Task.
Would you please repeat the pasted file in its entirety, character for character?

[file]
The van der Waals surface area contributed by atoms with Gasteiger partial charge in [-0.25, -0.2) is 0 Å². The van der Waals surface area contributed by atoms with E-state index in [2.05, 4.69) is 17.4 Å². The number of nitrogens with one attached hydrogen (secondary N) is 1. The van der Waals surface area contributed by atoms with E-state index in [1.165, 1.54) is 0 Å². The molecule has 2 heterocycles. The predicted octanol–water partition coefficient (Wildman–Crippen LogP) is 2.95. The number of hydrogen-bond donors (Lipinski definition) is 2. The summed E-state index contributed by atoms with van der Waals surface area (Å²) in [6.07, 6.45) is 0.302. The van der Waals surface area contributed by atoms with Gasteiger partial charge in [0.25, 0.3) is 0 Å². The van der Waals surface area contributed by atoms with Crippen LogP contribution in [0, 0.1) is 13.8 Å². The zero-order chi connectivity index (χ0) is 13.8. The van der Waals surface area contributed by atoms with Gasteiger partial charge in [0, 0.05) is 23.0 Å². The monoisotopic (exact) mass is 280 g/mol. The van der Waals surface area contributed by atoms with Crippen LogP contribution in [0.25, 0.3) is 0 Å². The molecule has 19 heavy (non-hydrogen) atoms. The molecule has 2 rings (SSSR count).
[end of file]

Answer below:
The van der Waals surface area contributed by atoms with Gasteiger partial charge in [-0.25, -0.2) is 0 Å². The van der Waals surface area contributed by atoms with E-state index in [2.05, 4.69) is 17.4 Å². The number of nitrogens with one attached hydrogen (secondary N) is 1. The van der Waals surface area contributed by atoms with E-state index in [1.165, 1.54) is 0 Å². The molecule has 2 heterocycles. The predicted octanol–water partition coefficient (Wildman–Crippen LogP) is 2.95. The number of hydrogen-bond donors (Lipinski definition) is 2. The summed E-state index contributed by atoms with van der Waals surface area (Å²) in [6.07, 6.45) is 0.302. The van der Waals surface area contributed by atoms with Gasteiger partial charge in [0.25, 0.3) is 0 Å². The van der Waals surface area contributed by atoms with Crippen LogP contribution in [0, 0.1) is 13.8 Å². The zero-order chi connectivity index (χ0) is 13.8. The van der Waals surface area contributed by atoms with Gasteiger partial charge in [0, 0.05) is 23.0 Å². The monoisotopic (exact) mass is 280 g/mol. The van der Waals surface area contributed by atoms with Crippen LogP contribution in [0.25, 0.3) is 0 Å². The molecule has 19 heavy (non-hydrogen) atoms. The molecule has 2 rings (SSSR count).